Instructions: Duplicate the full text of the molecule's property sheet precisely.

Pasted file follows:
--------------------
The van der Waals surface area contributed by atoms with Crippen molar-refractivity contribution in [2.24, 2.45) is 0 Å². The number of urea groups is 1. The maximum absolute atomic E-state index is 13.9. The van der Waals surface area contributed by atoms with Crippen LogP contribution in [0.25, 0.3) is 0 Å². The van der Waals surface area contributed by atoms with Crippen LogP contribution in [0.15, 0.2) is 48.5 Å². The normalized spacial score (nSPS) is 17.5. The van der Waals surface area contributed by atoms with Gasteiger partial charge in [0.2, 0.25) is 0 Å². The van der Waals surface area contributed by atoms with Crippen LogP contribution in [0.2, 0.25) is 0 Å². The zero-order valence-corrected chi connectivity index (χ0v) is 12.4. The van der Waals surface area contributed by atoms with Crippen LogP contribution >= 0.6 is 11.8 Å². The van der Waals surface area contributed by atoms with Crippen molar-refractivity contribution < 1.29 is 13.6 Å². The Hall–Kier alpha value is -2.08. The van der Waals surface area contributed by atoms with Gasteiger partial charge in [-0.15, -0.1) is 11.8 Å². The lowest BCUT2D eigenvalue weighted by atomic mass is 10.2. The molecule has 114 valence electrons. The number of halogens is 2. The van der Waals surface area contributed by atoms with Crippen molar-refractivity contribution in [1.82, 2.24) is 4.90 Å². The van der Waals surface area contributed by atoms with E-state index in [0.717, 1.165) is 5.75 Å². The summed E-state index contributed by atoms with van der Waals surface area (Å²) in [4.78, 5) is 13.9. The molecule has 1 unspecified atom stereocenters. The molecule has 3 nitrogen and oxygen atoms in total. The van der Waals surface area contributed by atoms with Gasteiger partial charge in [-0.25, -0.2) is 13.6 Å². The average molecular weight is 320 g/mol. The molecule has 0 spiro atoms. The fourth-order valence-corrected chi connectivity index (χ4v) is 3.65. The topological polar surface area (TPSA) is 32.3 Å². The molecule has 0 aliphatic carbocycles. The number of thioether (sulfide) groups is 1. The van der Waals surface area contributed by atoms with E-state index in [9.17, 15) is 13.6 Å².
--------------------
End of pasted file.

The van der Waals surface area contributed by atoms with Crippen molar-refractivity contribution in [2.24, 2.45) is 0 Å². The number of urea groups is 1. The maximum absolute atomic E-state index is 13.9. The van der Waals surface area contributed by atoms with Crippen LogP contribution in [0.25, 0.3) is 0 Å². The van der Waals surface area contributed by atoms with Crippen LogP contribution in [0.15, 0.2) is 48.5 Å². The normalized spacial score (nSPS) is 17.5. The van der Waals surface area contributed by atoms with Gasteiger partial charge in [0.2, 0.25) is 0 Å². The van der Waals surface area contributed by atoms with Crippen LogP contribution in [0.2, 0.25) is 0 Å². The zero-order valence-corrected chi connectivity index (χ0v) is 12.4. The van der Waals surface area contributed by atoms with Crippen LogP contribution >= 0.6 is 11.8 Å². The van der Waals surface area contributed by atoms with Crippen molar-refractivity contribution < 1.29 is 13.6 Å². The Hall–Kier alpha value is -2.08. The van der Waals surface area contributed by atoms with Gasteiger partial charge in [-0.15, -0.1) is 11.8 Å². The lowest BCUT2D eigenvalue weighted by atomic mass is 10.2. The molecule has 114 valence electrons. The number of halogens is 2. The van der Waals surface area contributed by atoms with Crippen molar-refractivity contribution in [1.82, 2.24) is 4.90 Å². The van der Waals surface area contributed by atoms with E-state index in [0.717, 1.165) is 5.75 Å². The summed E-state index contributed by atoms with van der Waals surface area (Å²) in [4.78, 5) is 13.9. The molecule has 1 unspecified atom stereocenters. The molecule has 3 nitrogen and oxygen atoms in total. The van der Waals surface area contributed by atoms with Gasteiger partial charge in [-0.25, -0.2) is 13.6 Å². The average molecular weight is 320 g/mol. The molecule has 0 spiro atoms. The fourth-order valence-corrected chi connectivity index (χ4v) is 3.65. The topological polar surface area (TPSA) is 32.3 Å². The molecule has 0 aliphatic carbocycles. The number of thioether (sulfide) groups is 1. The van der Waals surface area contributed by atoms with E-state index in [9.17, 15) is 13.6 Å².